Homily August 5th, 2023 

Saturday of the Seventeenth Week in Ordinary Time – Mt 14:1-12

Today’s Gospel recounts for us the death of John the Baptist. Matthew’s Gospel, along with Mark’s account of the event, gives us some profound insights into Herod’s character, insights that can help us to grow in our spiritual lives.

The context for the event is interesting: the people are talking about Jesus, and who He might be. Herod insists that He is John, come back from the dead, and then the evangelists proceed to tell us exactly how John died, as though the event wouldn’t have been mentioned had it not been for Herod’s worries. Herod speaks of the execution as a past event, but it’s clear it has just taken place, since Mark’s account ends with John’s disciples informing Christ of what has happened, and Jesus leaving for a deserted area. On the surface, it seems like Herod is simply a blood-thirsty, heartless ruler. Yet, the Gospels point out in three different ways that his execution of John the Baptist deeply affected him and offered him a moment for conversion.

First, Herod’s admission that Jesus “is John the Baptist. He has been raised from the dead,” is already a profound change. As a Sadducee, Herod didn’t believe in the resurrection; the events surrounding John’s death have made him re-consider. Secondly, in Mark’s version, Herod claims that Jesus “is John whom I beheaded”; here, there is an added emphasis on the subject. Although the verb “beheaded” already implicitly contains the subject, Herod makes it explicit, as if to say: “I, I beheaded.” Herod recognizes his guilt, in the sense that he accepts that he is the one responsible for John’s death. Thirdly, while in jail, Herod feared John, a strange situation considering that in prison, away from everyone, John was completely harmless. When the king asks for John’s head, Matthew tells us that he is “distressed,” and Mark tells us that he is “deeply disturbed.” The Greek word here is literally “severe sorrow or grief,” or, for Mark, “engulfed in sorrow.” It was a moment of profound anguish.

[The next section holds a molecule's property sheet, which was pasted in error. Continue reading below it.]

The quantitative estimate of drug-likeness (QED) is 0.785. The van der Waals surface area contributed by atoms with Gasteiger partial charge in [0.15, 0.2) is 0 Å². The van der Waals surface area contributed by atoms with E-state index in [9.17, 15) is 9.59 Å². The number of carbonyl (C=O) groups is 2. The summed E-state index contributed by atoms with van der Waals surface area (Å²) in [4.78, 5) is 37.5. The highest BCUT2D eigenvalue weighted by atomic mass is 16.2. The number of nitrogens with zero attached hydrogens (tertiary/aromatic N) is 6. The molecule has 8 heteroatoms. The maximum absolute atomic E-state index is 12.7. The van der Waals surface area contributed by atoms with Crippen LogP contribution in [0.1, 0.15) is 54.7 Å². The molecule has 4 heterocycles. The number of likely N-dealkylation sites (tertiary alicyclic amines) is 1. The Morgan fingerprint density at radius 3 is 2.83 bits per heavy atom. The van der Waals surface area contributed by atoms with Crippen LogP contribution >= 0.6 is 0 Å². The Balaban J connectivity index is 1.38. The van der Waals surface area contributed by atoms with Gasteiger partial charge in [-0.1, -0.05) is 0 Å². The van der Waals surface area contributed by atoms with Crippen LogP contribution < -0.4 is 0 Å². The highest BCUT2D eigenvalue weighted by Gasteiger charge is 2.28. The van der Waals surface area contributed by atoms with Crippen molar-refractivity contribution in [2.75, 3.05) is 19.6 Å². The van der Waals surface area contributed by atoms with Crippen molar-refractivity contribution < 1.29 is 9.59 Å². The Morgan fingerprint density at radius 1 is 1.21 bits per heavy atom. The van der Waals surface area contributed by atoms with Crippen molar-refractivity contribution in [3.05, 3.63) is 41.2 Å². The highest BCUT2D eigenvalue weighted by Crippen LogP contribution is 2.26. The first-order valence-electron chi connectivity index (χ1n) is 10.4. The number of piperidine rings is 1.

All of these details indicate that Herod was set up for conversion, that his conscience was awakening. However, in the end, he simply took a seat, and waited for Jesus to come to him. When that time came, Jesus didn’t say a word. Notice that Herod was given a ton of opportunities for conversion: John warned him, Herod felt fear, and then sorrow, and then worry. All of these things were gifts that God gave him to try to call him back. Yet, for Herod, these things never made him move beyond mere curiosity; he never concerned himself with the dirty work of conversion.

We can ask ourselves what prevented his conversion: first, we have Herod’s curiosity. Aquinas defines curiosity as an excessive, unfocused, and undirected search for knowledge. In Herod’s case, he wanted to meet Jesus, and we know that he liked to listen to John, but without pondering profoundly the truths the Baptist preached. Knowledge must be directed to God. Another vice that prevented Herod’s conversion was his lust; lust is what got him into difficulties in the first place. Presumably Herodias’s daughter wasn’t dancing ballet. Overcome by his passions, Herod makes the vain promise which he later must keep.

In our lives, too, God offers us opportunity after opportunity to purify ourselves from our attachments, from our desires, from our preferences and opinions. Day after day He calls to us. How do we respond? Are we even listening to the Lord, asking Him what He wants from us?

Today, let us ask, through the intercession of Mary, Mother of All Saints, for the grace of true conversion, to not simply stop when we are “ok,” but to really seek to do God’s will in everything and at all times.



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